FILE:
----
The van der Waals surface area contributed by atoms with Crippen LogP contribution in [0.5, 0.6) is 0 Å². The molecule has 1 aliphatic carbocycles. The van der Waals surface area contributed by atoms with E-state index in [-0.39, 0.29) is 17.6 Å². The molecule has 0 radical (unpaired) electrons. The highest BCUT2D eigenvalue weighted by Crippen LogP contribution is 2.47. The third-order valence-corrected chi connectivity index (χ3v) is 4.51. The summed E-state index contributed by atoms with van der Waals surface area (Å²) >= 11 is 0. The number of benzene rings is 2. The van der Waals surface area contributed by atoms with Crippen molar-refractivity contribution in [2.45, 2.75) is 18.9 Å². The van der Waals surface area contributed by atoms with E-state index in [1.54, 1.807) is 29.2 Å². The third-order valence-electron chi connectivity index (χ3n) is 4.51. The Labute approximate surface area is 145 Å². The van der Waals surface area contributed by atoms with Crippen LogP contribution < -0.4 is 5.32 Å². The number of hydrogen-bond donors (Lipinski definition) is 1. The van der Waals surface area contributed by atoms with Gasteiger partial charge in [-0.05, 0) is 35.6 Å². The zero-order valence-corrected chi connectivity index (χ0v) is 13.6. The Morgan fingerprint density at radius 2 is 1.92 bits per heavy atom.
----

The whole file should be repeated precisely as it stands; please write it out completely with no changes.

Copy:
The van der Waals surface area contributed by atoms with Crippen LogP contribution in [0.5, 0.6) is 0 Å². The molecule has 1 aliphatic carbocycles. The van der Waals surface area contributed by atoms with E-state index in [-0.39, 0.29) is 17.6 Å². The molecule has 0 radical (unpaired) electrons. The highest BCUT2D eigenvalue weighted by Crippen LogP contribution is 2.47. The third-order valence-corrected chi connectivity index (χ3v) is 4.51. The summed E-state index contributed by atoms with van der Waals surface area (Å²) >= 11 is 0. The number of benzene rings is 2. The van der Waals surface area contributed by atoms with Crippen molar-refractivity contribution in [2.45, 2.75) is 18.9 Å². The van der Waals surface area contributed by atoms with E-state index in [1.54, 1.807) is 29.2 Å². The third-order valence-electron chi connectivity index (χ3n) is 4.51. The Labute approximate surface area is 145 Å². The van der Waals surface area contributed by atoms with Crippen LogP contribution < -0.4 is 5.32 Å². The number of hydrogen-bond donors (Lipinski definition) is 1. The van der Waals surface area contributed by atoms with Gasteiger partial charge in [-0.05, 0) is 35.6 Å². The zero-order valence-corrected chi connectivity index (χ0v) is 13.6. The Morgan fingerprint density at radius 2 is 1.92 bits per heavy atom.